An Ignition Interlock Device, otherwise known as an IID, is a hand-held machine that is installed inside a vehicle. It measures the breath of the driver before they can start the car. The user must blow into the mouthpiece for a certain period, wait for it to calibrate, and then begin operating the vehicle once it passes. Individuals with one or more prior DUI convictions will most likely have to have an IID installed. This is intended to prevent potential DUIs in the future.

How Long Does a DUI Stay on Your Criminal Record in Florida?

A: Florida has very strict laws regarding how DUIs are placed on criminal records. Unlike other states that only require a DUI charge to stay on an individual’s record for 10 years, the state of Florida will keep any DUI conviction on your record for 75 years. Essentially, this means that it will stay for the entirety of your life. Florida also does not allow DUI convictions to be expunged from an individual’s record.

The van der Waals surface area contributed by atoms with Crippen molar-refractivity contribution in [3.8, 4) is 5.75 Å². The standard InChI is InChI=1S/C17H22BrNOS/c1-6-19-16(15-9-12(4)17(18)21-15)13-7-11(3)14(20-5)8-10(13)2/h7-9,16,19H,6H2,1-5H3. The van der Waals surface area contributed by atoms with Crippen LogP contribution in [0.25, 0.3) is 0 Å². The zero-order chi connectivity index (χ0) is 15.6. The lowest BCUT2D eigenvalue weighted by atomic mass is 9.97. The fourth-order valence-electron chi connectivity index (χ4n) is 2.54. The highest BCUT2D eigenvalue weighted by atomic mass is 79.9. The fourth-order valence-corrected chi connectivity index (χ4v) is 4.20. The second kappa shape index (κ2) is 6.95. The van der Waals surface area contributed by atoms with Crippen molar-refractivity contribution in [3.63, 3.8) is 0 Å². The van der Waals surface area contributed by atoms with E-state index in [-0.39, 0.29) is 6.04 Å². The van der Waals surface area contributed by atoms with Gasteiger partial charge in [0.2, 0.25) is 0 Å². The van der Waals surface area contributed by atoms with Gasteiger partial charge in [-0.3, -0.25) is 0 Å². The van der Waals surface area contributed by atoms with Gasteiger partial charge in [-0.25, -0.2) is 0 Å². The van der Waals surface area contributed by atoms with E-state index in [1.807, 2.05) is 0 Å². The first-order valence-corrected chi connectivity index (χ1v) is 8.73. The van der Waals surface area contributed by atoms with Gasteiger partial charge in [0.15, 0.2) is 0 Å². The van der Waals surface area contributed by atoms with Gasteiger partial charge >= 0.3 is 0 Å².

Do I Need a Lawyer If I’m Arrested for a DUI in Florida?

No matter the severity of your charge, it is always important to find an experienced West Palm Beach, FL DUI Attorney who can represent you in court. The penalties for a potential DUI conviction are quite severe. Working with a skilled attorney can give you a stronger chance of beating your charge. Additionally, an attorney can help you navigate the legal proceedings you will be involved with. They can also build a compelling case to defend you against your charges.

Your West Palm Beach Criminal Defense Firm

DUI charges in Florida are a serious offense. At the Law Offices of Nellie L. King, our team has extensive experience working in the field of criminal defense. We have helped countless clients find resolutions to their cases. We understand how overwhelming and stressful situations like these can become. That is why we are committed to offering criminal defense services that our clients can count on. If you or a loved one is facing a DUI charge in southern Florida, do not wait to reach out to our team at the Law Offices of Nellie L. King today.